Last Updated on May 6, 2015, by eNotes Editorial. Word Count: 577
Frederick Marryat wrote from experience, having been a captain in the British navy, and his book gives a fully detailed account of life aboard a war vessel, including vivid accounts of several battles at sea. Unlike many other stories about the British or American navy in the early nineteenth century, he did not charge the naval system of discipline with being too harsh. Rather, he tried to show that it developed the best that was in a man. Marryat thought poorly of the theories of equality that had been popularized in France during the French Revolution.
MR. MIDSHIPMAN EASY is an action-filled tale of adventure on the high seas, abounding with beliefs and assumptions from the conservative end of the spectrum of Victorian values. Captain Marryat’s most avid audience was the British schoolboy population, which imbibed certain notions of class, religion, and sexual roles along with the exciting fare of Jack Easy’s adventures.
MR. MIDSHIPMAN EASY is in many ways an antidemocratic tract. Marryat dramatizes his conservative stance by making the Royal Navy a microcosm of English society, which serves as the school where Jack grows to be both a man and a gentleman. Although born into the landed gentry class, Jack is nevertheless reared on the egalitarian principles of his father, Nicodemus Easy, whom the author makes into an absurd and imbecilic figure in order to ridicule his ideas. When the hero runs off to join the Navy, which he envisions as the haven of freedom and equality, his reeducation begins. He learns that in the Navy, as in society generally, men are ordained by birth as well as natural talent to occupy given positions within the social structure. Therefore, Wilson was meant to be a leader of other men, while Gascoigne, although he is a worthy and likeable fellow, will always be a midshipman; and Jack, who soon discovers and accepts the fact that his gentlemanly birth earns him certain privileges, inevitably distinguishes himself and rises to the top of the authority hierarchy, commanding his own ship.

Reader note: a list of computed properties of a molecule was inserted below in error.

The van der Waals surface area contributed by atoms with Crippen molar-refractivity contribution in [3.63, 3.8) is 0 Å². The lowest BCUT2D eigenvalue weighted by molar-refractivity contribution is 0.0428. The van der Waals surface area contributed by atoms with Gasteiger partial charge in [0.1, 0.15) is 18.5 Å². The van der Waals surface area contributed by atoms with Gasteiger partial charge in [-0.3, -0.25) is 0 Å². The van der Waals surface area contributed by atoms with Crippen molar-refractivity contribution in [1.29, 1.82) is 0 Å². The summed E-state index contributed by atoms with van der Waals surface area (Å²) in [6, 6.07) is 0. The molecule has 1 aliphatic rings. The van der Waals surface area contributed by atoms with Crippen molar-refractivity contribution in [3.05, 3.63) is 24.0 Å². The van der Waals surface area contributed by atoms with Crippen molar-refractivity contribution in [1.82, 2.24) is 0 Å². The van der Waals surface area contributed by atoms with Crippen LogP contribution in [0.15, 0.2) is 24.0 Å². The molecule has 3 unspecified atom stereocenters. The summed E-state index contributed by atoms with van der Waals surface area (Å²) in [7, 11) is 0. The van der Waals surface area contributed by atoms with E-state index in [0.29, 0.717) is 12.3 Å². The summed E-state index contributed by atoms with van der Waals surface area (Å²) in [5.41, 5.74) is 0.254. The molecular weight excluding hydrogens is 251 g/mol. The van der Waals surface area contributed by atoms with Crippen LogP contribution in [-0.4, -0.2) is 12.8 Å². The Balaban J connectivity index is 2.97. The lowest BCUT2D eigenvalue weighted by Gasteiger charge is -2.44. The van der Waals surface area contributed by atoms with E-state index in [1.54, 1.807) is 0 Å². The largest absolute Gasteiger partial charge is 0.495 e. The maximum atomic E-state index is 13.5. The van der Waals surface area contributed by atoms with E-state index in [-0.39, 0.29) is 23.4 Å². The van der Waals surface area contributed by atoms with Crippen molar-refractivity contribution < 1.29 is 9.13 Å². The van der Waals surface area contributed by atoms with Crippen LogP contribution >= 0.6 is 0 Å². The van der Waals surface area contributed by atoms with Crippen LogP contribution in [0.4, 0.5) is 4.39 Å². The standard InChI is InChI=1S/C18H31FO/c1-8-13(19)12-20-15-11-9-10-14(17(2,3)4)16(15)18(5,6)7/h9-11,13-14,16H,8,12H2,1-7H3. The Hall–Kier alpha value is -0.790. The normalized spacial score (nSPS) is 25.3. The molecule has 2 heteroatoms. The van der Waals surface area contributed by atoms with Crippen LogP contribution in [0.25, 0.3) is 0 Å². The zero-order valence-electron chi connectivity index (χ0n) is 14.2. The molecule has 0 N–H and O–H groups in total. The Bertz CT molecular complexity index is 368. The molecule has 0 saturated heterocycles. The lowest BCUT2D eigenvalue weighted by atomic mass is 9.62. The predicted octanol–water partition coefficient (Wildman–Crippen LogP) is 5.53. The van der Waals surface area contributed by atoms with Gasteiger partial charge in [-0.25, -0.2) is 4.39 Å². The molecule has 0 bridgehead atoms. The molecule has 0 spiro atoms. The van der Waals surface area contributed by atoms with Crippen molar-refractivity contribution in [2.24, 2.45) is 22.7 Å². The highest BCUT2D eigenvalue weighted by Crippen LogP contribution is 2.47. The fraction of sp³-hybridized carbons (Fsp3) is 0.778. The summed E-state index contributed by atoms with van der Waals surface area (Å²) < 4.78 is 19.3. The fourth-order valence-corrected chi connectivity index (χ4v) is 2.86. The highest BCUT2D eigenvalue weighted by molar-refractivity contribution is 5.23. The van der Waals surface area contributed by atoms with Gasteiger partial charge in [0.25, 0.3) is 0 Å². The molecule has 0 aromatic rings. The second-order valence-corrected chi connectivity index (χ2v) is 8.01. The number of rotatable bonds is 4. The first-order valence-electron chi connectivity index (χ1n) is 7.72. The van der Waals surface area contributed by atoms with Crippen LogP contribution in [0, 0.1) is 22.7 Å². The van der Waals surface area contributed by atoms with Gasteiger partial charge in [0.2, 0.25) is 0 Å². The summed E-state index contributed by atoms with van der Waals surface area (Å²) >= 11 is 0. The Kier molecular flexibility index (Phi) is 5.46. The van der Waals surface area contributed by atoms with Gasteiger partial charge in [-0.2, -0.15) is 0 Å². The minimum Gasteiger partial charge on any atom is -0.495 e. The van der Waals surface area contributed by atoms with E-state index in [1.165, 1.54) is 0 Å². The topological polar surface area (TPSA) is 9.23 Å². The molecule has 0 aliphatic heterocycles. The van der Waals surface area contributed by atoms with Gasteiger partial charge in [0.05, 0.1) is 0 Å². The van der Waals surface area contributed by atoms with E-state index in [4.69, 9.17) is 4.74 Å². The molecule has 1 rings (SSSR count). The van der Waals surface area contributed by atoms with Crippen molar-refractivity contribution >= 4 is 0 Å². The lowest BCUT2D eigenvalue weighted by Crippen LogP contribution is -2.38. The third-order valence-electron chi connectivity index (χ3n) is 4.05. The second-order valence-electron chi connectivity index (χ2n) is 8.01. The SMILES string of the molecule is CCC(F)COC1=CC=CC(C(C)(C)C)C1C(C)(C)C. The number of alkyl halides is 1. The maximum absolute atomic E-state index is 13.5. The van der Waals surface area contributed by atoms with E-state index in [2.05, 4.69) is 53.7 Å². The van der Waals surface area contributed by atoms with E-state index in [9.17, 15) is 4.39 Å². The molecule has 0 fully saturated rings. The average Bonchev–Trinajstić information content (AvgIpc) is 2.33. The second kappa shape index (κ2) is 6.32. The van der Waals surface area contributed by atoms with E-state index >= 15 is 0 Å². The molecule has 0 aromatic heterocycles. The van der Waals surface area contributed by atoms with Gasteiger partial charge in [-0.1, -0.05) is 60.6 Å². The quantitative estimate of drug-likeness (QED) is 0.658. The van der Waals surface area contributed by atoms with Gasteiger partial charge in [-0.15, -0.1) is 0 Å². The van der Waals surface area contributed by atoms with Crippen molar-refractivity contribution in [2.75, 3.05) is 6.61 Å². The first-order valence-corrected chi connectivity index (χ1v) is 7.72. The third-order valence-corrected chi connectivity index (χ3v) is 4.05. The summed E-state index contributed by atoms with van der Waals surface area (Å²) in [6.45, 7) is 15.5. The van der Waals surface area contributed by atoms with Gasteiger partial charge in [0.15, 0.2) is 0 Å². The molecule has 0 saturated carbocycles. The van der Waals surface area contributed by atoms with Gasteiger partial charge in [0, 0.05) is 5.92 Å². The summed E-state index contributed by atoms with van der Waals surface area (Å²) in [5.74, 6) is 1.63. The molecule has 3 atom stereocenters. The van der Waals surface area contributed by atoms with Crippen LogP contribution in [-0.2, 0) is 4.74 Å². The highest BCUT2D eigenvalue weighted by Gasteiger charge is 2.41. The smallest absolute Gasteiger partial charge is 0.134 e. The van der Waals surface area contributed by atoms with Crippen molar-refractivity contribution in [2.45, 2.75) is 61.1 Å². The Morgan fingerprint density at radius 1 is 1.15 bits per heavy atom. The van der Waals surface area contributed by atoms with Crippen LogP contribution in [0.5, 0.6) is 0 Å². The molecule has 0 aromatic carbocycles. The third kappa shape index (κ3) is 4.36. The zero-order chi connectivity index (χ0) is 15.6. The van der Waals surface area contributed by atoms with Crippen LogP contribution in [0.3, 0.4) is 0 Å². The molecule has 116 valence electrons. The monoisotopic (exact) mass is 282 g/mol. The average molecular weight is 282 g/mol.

Marryat generously allows some men of humble origins, such as Sawbridge, to rise in the system eventually by dint of their unflagging loyalty, perseverance, and competence; but he also provides object lessons against presumption and false expectations, such as the case of the midshipman who dies bitterly lamenting the fate that kept him from promotion. For the hero, the Navy is a stage in the growth process, a sort of preview glimpse of life before he comes into his full birthright; at the end of the novel, Jack realizes that his true place is at the Forest Hill estate keeping hounds and a full larder, hosting balls and banquets, and standing for Parliament.
In addition to his social outlook, Marryat’s religious biases are made manifestly clear as well. A strain of anti-Catholicism runs throughout the novel. Jack is nominally an Anglican—the English gentleman’s religion—but is independent, sensible, and freethinking in spirit. Marryat’s views on women are even more traditional. Women characters appear on less than a dozen pages in the entire novel, and when they do, it is in the form of one-dimensional and rather ludicrous stereotypes. Agnes Rebiera’s sole function in the plot, for example, is to provide romantic interest and a suitable mate for the hero. While the novel is interesting and lively, the author’s conservative stance and strong convictions will no doubt alienate many modern readers.
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